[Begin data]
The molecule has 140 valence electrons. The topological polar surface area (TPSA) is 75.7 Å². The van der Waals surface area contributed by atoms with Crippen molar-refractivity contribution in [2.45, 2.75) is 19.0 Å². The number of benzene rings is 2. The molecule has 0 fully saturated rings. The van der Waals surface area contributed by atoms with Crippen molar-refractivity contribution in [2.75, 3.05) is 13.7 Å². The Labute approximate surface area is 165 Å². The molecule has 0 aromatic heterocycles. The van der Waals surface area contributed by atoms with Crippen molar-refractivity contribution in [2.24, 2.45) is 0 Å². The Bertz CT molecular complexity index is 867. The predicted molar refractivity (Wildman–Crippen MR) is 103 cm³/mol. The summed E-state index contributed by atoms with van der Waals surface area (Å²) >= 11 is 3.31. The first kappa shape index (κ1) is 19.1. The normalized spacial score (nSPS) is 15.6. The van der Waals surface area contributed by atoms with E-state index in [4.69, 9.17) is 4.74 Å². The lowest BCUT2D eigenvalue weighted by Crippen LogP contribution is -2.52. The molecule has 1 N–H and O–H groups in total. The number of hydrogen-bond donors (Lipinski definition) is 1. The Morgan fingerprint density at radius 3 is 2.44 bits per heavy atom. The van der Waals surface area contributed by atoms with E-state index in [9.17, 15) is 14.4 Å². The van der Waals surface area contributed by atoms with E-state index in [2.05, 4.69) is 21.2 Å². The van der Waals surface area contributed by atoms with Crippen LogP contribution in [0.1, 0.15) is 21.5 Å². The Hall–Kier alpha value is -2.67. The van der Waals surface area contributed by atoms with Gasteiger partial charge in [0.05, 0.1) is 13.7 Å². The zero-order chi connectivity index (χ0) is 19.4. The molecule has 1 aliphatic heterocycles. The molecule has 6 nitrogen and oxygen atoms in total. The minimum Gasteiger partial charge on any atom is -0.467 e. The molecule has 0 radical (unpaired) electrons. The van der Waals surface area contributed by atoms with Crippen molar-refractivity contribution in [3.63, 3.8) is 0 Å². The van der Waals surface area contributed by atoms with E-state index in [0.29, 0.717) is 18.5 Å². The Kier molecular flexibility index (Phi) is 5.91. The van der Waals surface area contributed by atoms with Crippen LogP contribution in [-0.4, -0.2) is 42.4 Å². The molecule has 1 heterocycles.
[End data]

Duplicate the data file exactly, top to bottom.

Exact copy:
The molecule has 140 valence electrons. The topological polar surface area (TPSA) is 75.7 Å². The van der Waals surface area contributed by atoms with Crippen molar-refractivity contribution in [2.45, 2.75) is 19.0 Å². The number of benzene rings is 2. The molecule has 0 fully saturated rings. The van der Waals surface area contributed by atoms with Crippen molar-refractivity contribution in [2.75, 3.05) is 13.7 Å². The Labute approximate surface area is 165 Å². The molecule has 0 aromatic heterocycles. The van der Waals surface area contributed by atoms with Crippen molar-refractivity contribution in [2.24, 2.45) is 0 Å². The Bertz CT molecular complexity index is 867. The predicted molar refractivity (Wildman–Crippen MR) is 103 cm³/mol. The summed E-state index contributed by atoms with van der Waals surface area (Å²) >= 11 is 3.31. The first kappa shape index (κ1) is 19.1. The normalized spacial score (nSPS) is 15.6. The van der Waals surface area contributed by atoms with E-state index in [4.69, 9.17) is 4.74 Å². The lowest BCUT2D eigenvalue weighted by Crippen LogP contribution is -2.52. The molecule has 1 N–H and O–H groups in total. The number of hydrogen-bond donors (Lipinski definition) is 1. The Morgan fingerprint density at radius 3 is 2.44 bits per heavy atom. The van der Waals surface area contributed by atoms with E-state index in [9.17, 15) is 14.4 Å². The van der Waals surface area contributed by atoms with E-state index in [2.05, 4.69) is 21.2 Å². The van der Waals surface area contributed by atoms with Crippen LogP contribution in [0.1, 0.15) is 21.5 Å². The Hall–Kier alpha value is -2.67. The van der Waals surface area contributed by atoms with Gasteiger partial charge in [0.05, 0.1) is 13.7 Å². The zero-order chi connectivity index (χ0) is 19.4. The molecule has 1 aliphatic heterocycles. The molecule has 6 nitrogen and oxygen atoms in total. The minimum Gasteiger partial charge on any atom is -0.467 e. The molecule has 0 radical (unpaired) electrons. The van der Waals surface area contributed by atoms with Crippen molar-refractivity contribution in [3.63, 3.8) is 0 Å². The van der Waals surface area contributed by atoms with E-state index in [0.29, 0.717) is 18.5 Å². The Kier molecular flexibility index (Phi) is 5.91. The van der Waals surface area contributed by atoms with Crippen LogP contribution in [-0.4, -0.2) is 42.4 Å². The molecule has 1 heterocycles.